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China warns of backlash if U.S. presses rare earths case with WTO

This news story was published on March 13, 2012.
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By David Pierson, Los Angeles Times –

BEIJING — China’s state media warned Tuesday that U.S. plans to press Beijing through the World Trade Organization over its control of special industrial minerals known as rare earths could trigger a backlash and sully bilateral relations.

The official New China News Agency said in a commentary that China’s export quotas were aimed at protecting its resources and environment in accordance with WTO rules.

“It is rash and unfair for the United States to put forward a lawsuit against China before the WTO, which may hurt economic relations between the world’s largest and second-largest economies,” the commentary said. “In (the) face of such unreasonable and unfair charges, China will make no hesitation in defending its legitimate rights in trade disputes.”

China controls 95 percent of the world’s supply of rare earths and has become increasingly adept at processing the minerals needed to manufacture myriad hi-tech products such as cellphones, flat-screen panels and advanced weapons systems.

Beijing has restricted new mining and introduced limits to production — moves other countries have criticized as a strategy to further dominate global supplies.

“Exports have been stable,” Foreign Ministry spokesman Liu Weimin said at a regular press briefing Tuesday, according to the Associated Press. “China will continue to export, and will manage rare earths based on WTO rules. China hopes other countries can shoulder responsibility for supplies and can find alternative resources.”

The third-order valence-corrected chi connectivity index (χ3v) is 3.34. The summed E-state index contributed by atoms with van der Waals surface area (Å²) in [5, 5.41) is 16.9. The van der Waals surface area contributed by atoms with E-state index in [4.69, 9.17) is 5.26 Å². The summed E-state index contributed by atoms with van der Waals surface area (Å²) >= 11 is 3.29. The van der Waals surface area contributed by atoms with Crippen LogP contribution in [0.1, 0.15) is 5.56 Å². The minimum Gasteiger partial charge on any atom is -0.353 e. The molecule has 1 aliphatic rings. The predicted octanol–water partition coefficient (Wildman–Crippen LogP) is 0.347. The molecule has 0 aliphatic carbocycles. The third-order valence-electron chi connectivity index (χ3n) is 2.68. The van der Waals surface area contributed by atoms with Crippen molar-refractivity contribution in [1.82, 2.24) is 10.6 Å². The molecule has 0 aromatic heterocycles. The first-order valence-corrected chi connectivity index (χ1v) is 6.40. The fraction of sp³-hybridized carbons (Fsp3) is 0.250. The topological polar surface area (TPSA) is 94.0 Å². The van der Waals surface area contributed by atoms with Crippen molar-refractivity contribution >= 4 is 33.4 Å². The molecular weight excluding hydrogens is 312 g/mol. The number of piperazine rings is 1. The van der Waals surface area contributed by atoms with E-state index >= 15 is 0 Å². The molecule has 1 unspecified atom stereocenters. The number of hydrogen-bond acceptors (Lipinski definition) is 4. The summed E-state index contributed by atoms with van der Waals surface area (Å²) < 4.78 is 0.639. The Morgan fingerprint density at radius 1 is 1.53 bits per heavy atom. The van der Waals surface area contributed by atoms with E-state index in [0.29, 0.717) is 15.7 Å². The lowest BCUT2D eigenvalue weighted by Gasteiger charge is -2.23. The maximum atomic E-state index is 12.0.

Miners of rare earths outside China, such as the Colorado-based Molycorp Inc., have been racing to scale up operations to provide buyers with an alternative.

The Obama administration, along with Japan and the European Union, will reportedly ask the WTO on Tuesday to initiate talks with China over its exports of the valuable minerals.

The case underscores the president’s increasingly aggressive stance toward trade with China during an election year in which Republican candidates have pledged to get tough on the world’s second-largest economy if elected.

Obama unveiled a special task force in January designed to address unfair trade practices with China, such as intellectual property theft and currency manipulation.

Lawmakers in Washington are also pressuring the president to challenge China on unfair government subsidies.

The renewed trade tension comes at a time when Beijing’s primary concern has shifted from inflation to a potential sharp decline in growth.

China’s trade deficit of $31.5 billion in February was its biggest ever recorded — largely because of a slowdown in export growth to Europe.

The threat to China’s exporters has significantly reduced the likelihood China will appreciate its currency as quickly as it did last year. After rising nearly 5 percent against the dollar in 2011, the yuan has fallen about 0.2 percent this year.

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